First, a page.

“Hardware” is a word whose various meanings defined different eras in our history. In the olden days, “hardware” described farm tools, iron fittings and accessories that the village blacksmith fashioned from his hammer and anvil. With the onset of the two world wars, military jargon expanded the definition of the word to include armaments and war machinery. Then, with the reconstruction period that followed in the post war years, the word “hardware” generally referred to metal parts, appurtenances and other items used in construction work. In today’s modern world, the ubiquitous word brings to mind a technological wonder that is fast shaping the future—the computer.
Today’s computer age spawned the term “computer hardware,” that had become all too familiar to young and old alike. How far the various categories of computer hardware have evolved in recent years is simply mind-boggling.
The keyboard, for example, had always been known as an input hardware. But technological advances translated into reality newfangled computer hardware that resided in the realm of our imagination just two decades ago. Erstwhile futuristic input hardware such as bar code scanners, touch screens, voice recognition devices and digitizers suddenly seem to make everything much easier to do.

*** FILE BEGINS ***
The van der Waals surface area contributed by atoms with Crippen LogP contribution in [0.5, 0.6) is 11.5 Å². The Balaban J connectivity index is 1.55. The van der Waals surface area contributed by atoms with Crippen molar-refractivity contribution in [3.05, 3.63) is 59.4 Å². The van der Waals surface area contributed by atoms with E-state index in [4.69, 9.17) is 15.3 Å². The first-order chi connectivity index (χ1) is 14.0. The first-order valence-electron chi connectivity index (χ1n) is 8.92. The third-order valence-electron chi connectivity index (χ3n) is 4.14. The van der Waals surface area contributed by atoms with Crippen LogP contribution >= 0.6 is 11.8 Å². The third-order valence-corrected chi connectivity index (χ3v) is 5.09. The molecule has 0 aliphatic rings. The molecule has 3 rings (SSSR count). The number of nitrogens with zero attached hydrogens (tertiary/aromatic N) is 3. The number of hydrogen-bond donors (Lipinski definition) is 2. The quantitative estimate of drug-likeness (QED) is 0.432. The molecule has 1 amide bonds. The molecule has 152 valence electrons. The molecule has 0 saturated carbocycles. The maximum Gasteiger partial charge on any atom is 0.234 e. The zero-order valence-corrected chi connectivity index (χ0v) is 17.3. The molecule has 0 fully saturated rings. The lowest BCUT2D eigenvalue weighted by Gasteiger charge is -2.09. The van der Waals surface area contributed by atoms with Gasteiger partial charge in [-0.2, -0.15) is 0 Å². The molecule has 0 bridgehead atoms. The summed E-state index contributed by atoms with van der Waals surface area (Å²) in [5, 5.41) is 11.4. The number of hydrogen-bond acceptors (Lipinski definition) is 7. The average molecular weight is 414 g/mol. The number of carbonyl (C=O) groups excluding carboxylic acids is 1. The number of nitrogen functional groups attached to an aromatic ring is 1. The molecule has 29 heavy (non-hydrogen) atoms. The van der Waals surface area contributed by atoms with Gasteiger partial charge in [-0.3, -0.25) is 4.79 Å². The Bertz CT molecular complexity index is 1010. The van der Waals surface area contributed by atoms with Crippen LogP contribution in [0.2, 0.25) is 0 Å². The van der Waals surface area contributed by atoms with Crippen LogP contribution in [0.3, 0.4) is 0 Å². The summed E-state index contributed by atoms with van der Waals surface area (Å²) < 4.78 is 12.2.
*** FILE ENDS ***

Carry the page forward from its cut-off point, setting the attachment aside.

Similarly, storage hardware such as the memory card and hard disc that respectively provide the means of storing temporary and permanent data and instructions have evolved exponentially. From a capacity of a few thousand bytes of data and instructions in the early days of the computer, today’s storage hardware have become smaller yet surprisingly capable of storing hundreds of billions of bytes.
The biggest leap in computing technology is in the area of processing hardware, whose purpose is to retrieve, interpret and direct the execution of instructions. It is hard to imagine that today’s affordable home computer systems have a processing speed a thousand times faster than the bulky, room-sized computers that were custom-made four decades ago for industrial and military applications.
Not to be left behind are output hardware such as monitors and printers that provide the means to view the information processed by the computer. Not too long ago, we strained our eyes looking at grayscale monitors and reading printouts produced by noisy dot matrix printers. Today, we enjoy high resolution colour monitors and high speed laser printers that produce stunningly clear print-outs.
More astounding is the replacement of miles of wires that make up the circuitry of yesterday’s computers by the modern microchip the size of your thumbnail.
The popularity of the term “computer hardware” lies not in their indispensable presence in our daily lives. It resides more on the knowledge that our creative ability stretches as far as the limitless bounds of our imagination as we strive to find ways to do things better and cheaper. The computer hardware that makes our work easier is a testament to this fact.
Charlie is a free lancer writer and content builder of many Technology sites and he is sharing his experience regarding how laser printer works.